The Mahabharata is a collection of hundred Parvas (or ‘sections’) that tell the story of a long-standing family feud between two sets of cousins – the Kauravas and the Pandavas – for control of the Kuru throne in Hastinapur.
The climactic event of the story is an eighteen-day war that happens between the two factions on the battlefield of Kurukshetra.
It is commonly understood that the Pandavas are the protagonists of this tale and the Kauravas the antagonists – though many retellings have appeared over the years that flip this structure.
In this post, we will summarize the Sanat Sujata Parva.
(For a full summary of the Mahabharata with all hundred Parvas, see Mahabharata Summary: All 100 Parvas Explained.)
Sanat Sujata Arrives
The Sanat Sujata Parva gets underway by Vidura explaining to Dhritarashtra that a sage called Sanat Sujata will be invited to that place in order to answer some of the king’s further questions.
When Dhritarashtra asks Vidura if he cannot answer him, the minister replies, ‘I am but a Sudra, O King. I cannot dare speak for longer than I have, and there are some topics – like death – on which even I cannot expound confidently.
‘The great sage Sanat Sujata is the most suitable discourser in such matters.’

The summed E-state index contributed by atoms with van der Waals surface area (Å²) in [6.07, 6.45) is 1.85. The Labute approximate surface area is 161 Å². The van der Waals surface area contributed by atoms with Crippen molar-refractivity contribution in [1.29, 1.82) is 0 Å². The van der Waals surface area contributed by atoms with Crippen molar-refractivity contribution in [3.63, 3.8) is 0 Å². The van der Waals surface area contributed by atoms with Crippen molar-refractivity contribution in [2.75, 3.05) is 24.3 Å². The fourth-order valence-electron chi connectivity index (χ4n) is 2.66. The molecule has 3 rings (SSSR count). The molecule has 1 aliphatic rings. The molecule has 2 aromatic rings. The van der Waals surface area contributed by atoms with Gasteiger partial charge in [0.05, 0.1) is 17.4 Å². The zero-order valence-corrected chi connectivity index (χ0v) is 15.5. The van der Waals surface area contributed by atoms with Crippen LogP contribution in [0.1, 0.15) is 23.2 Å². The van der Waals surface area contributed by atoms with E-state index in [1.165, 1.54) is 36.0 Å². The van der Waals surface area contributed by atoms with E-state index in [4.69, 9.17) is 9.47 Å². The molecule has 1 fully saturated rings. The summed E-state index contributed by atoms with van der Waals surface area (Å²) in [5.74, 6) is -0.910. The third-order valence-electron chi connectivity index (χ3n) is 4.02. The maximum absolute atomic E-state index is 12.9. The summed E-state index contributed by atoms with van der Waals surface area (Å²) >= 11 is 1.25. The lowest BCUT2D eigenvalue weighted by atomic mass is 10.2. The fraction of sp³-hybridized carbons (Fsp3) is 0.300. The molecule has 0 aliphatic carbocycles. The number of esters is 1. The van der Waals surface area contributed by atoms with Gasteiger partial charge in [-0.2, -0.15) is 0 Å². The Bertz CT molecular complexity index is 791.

So Vidura, after taking Dhritarashtra’s permission, thinks of the sage and the latter appears there instantaneously by magic. After he is welcomed and shown his seat, the king asks him the following question.
‘Sage,’ he says, ‘I hear that you are of the opinion that there is no death. And yet, we hear that the gods, the Asuras and men practice severe austerities for years and decades just to escape death. Of these two notions, which is true?’
‘There is no Death’
Sanat Sujata replies, ‘King, both of those notions have a measure of truth in them. The learned are of the opinion that death results from ignorance. I have often said that ignorance is death, and that the absence of ignorance is immortality.
‘It is from ignorance that the Asuras have become subject to death and disease. Men too. It is from absence of ignorance that the gods have attained the state of Brahman.
‘Now, some men think of death as being equal unto a visit by Yama. This is untrue. Yama is merely a god who lords over the region of the Pitris, where he is a source of great joy to the virtuous and of great woe to the sinful.
‘It is true that he commands upon human beings death in the form of wrath, ignorance and covetousness. But it is also within the nature of man to be so proud as to not pay heed to the tenets of virtue.
‘Instead of striving to know themselves (and Brahman, who is manifest within them), they instead fall prey to their passions and thus are forced to eventually shed their bodies.